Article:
Tawe Walks: A walking – technology experience

Last week Tara shared about our recent walk up and down the River Tawe in south Wales. This week I will build on what Tara shared and talk about a reflection I had on the return walk from the upper reaches of the Tawe. On my way back downstream I decided to take a different path to the one we had walked going upstream, and so walked on footpaths following along the roadway. Walking along the roadway brought different perspectives and reflections to mind compared to walking on the muddy bridlepaths and tracks we followed through this area when going upstream.

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Tawe riverscape – on the left the Tawe River and on the right the footpath and A4067. 

The role that technology played in my Tawe River walk experiences came to mind as I was walking along the road-side footpath from Pen-y-cae to Ynyswen. I thought about the tarmac and concrete I was walking on, and how this experience was different to my earlier experiences walking along the muddy footpaths. In mobilities literature, which I am [very] slowly getting my head around while building our work in FIRE Lab, scholars write about embodied experiences – giving form and shape to how our bodies and lived experiences are important to the production of knowledge (see Bissell 2010 for reflections on railway travel). Here, I share two perspectives from this stretch of my walk, focusing on the interchange between the Tawe riverscape (place), my walk (mobility), and tarmac surfaces (technology).

As I walked downstream, I took notice of how much quicker I moved along the surface of the relatively smooth tarmac compared to the grassy, bumpy, saturated soil that we walked on a few days earlier on the other side of the river.  As I noticed the difference in my speed along the path, I thought about how tarmac surfaces also ‘speed up’ water that flows off them compared to different types of soils. The speed with which water flows off impervious surfaces like tarmac (and compacted soils) across the post-industrial riverscape contributes to the rapid rising and falling of the Tawe; something we observed during the first two days of our walk.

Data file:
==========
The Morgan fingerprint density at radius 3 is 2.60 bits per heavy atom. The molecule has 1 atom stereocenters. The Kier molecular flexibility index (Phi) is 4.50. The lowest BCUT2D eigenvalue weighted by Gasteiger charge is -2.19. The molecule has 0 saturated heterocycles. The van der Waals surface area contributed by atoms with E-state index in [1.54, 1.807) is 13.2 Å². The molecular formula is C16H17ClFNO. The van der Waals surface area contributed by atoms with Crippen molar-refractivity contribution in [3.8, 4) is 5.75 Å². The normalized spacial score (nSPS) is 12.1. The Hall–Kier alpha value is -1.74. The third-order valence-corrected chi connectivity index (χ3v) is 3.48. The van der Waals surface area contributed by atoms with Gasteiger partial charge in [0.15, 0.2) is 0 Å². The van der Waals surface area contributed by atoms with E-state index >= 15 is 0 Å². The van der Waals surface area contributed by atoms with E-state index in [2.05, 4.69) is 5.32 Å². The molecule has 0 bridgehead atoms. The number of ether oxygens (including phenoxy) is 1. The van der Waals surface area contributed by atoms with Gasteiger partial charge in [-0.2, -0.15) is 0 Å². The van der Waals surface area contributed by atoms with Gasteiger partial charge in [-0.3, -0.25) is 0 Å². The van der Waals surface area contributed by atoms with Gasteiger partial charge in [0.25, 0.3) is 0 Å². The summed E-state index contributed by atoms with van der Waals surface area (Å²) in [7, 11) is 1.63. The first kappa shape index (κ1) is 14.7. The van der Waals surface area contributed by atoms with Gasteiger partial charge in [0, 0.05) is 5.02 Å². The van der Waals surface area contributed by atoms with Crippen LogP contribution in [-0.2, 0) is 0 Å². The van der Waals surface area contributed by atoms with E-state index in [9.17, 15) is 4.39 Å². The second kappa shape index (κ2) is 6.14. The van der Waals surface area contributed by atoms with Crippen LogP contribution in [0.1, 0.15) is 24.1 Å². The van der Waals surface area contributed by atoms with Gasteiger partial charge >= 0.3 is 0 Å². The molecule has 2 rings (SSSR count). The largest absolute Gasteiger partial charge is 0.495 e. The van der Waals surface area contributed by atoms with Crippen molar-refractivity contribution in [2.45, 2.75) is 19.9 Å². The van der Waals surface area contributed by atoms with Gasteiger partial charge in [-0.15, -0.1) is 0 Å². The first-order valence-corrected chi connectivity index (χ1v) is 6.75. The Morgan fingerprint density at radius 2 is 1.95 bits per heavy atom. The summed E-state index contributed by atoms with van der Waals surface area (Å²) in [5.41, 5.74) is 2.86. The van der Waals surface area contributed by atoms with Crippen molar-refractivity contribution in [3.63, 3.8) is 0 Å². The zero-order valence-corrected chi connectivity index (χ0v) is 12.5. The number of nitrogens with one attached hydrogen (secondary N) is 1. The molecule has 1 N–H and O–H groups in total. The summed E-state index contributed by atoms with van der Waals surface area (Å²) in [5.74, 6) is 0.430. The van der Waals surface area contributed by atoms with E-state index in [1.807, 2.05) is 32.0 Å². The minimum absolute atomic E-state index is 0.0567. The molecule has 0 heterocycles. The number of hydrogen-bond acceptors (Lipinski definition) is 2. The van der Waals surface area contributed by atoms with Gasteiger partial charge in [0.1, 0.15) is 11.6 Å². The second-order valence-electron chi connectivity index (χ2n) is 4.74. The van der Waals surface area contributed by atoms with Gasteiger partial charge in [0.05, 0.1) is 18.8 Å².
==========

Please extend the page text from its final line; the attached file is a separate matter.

As I walked along the footpath, I was also reminded that tarmac and concrete are products of technological advancements, and that the production of these materials are heavily dependent on water. Water to produce and install tarmac and concrete is likely sourced from both near and far. These thoughts recalled the connections between water (from far and near) running along beside me in the Tawe, and the water (from far and near) that went into the materials passing by under my feet. While the river flowed alongside to my left, the tarmac below my feet could be perceived as still and holding me up despite all the flowing water that went into constructing it. This, another reminder of the post-industrial riverscape I traversed and the dichotomy between the energy and force I observed of the river, and the layers and layers of tarmac, concrete, and reinforcements that have been built up to try and tame it.  

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‘Riverside Gardens’ – a street lined with houses, blocking view of the river from footpath.

My reflections and experiences offer a perspective on how technology has sped up the Tawe (flashy flows) in one way and been used to try to slow it down (constricting its movements) in another.  Further, this speeding up and slowing down of the Tawe could reflect the boom and bust of mining and industry along this river.

Thank you for reading! Next week FIRE Lab are on holiday, so there won’t be a blog post. We’ll connect with you all on 12th April!

References

Bissell, D.  2010. Vibrating materialities: mobility–body–technology relations. Area 4: 479-486. 

 

1 Comment

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  1. Interesting comparisons. Thanks! I am currently looking at ecological infrastructure and how as it gets degraded one can see the effects in the flow time series which is what you referred to. Thanks for sharing

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